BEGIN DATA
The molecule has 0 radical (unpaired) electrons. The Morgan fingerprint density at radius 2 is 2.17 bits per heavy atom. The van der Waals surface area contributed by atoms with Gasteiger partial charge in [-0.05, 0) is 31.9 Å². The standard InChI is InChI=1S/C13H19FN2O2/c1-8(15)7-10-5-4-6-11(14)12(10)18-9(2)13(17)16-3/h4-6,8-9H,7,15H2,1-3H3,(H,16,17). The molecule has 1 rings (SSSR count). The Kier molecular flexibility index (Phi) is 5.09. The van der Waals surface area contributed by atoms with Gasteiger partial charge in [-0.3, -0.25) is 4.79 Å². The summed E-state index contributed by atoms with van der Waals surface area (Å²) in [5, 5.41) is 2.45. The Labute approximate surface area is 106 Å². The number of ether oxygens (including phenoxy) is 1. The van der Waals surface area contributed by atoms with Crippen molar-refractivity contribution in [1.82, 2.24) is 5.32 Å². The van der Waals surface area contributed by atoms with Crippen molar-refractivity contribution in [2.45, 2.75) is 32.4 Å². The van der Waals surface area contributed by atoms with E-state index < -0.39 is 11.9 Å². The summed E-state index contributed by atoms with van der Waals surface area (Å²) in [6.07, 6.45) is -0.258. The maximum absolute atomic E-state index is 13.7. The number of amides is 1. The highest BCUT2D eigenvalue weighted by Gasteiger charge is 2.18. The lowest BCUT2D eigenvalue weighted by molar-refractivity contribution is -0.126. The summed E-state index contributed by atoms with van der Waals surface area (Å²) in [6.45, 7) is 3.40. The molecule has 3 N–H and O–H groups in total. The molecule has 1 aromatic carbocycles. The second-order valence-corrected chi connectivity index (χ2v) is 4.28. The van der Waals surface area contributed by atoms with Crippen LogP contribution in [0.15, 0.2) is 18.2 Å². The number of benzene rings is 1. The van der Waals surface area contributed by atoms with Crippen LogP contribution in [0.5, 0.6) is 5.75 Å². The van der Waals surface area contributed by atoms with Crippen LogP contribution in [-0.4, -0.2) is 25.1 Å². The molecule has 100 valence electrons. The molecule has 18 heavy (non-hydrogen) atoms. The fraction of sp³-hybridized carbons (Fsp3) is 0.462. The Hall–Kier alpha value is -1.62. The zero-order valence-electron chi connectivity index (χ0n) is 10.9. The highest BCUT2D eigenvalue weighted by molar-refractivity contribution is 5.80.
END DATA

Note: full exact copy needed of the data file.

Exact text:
The molecule has 0 radical (unpaired) electrons. The Morgan fingerprint density at radius 2 is 2.17 bits per heavy atom. The van der Waals surface area contributed by atoms with Gasteiger partial charge in [-0.05, 0) is 31.9 Å². The standard InChI is InChI=1S/C13H19FN2O2/c1-8(15)7-10-5-4-6-11(14)12(10)18-9(2)13(17)16-3/h4-6,8-9H,7,15H2,1-3H3,(H,16,17). The molecule has 1 rings (SSSR count). The Kier molecular flexibility index (Phi) is 5.09. The van der Waals surface area contributed by atoms with Gasteiger partial charge in [-0.3, -0.25) is 4.79 Å². The summed E-state index contributed by atoms with van der Waals surface area (Å²) in [5, 5.41) is 2.45. The Labute approximate surface area is 106 Å². The number of ether oxygens (including phenoxy) is 1. The van der Waals surface area contributed by atoms with Crippen molar-refractivity contribution in [1.82, 2.24) is 5.32 Å². The van der Waals surface area contributed by atoms with Crippen molar-refractivity contribution in [2.45, 2.75) is 32.4 Å². The van der Waals surface area contributed by atoms with E-state index < -0.39 is 11.9 Å². The summed E-state index contributed by atoms with van der Waals surface area (Å²) in [6.07, 6.45) is -0.258. The maximum absolute atomic E-state index is 13.7. The number of amides is 1. The highest BCUT2D eigenvalue weighted by Gasteiger charge is 2.18. The lowest BCUT2D eigenvalue weighted by molar-refractivity contribution is -0.126. The summed E-state index contributed by atoms with van der Waals surface area (Å²) in [6.45, 7) is 3.40. The molecule has 3 N–H and O–H groups in total. The molecule has 1 aromatic carbocycles. The second-order valence-corrected chi connectivity index (χ2v) is 4.28. The van der Waals surface area contributed by atoms with Crippen LogP contribution in [0.15, 0.2) is 18.2 Å². The number of benzene rings is 1. The van der Waals surface area contributed by atoms with Crippen LogP contribution in [0.5, 0.6) is 5.75 Å². The van der Waals surface area contributed by atoms with Crippen LogP contribution in [-0.4, -0.2) is 25.1 Å². The molecule has 100 valence electrons. The molecule has 18 heavy (non-hydrogen) atoms. The fraction of sp³-hybridized carbons (Fsp3) is 0.462. The Hall–Kier alpha value is -1.62. The zero-order valence-electron chi connectivity index (χ0n) is 10.9. The highest BCUT2D eigenvalue weighted by molar-refractivity contribution is 5.80.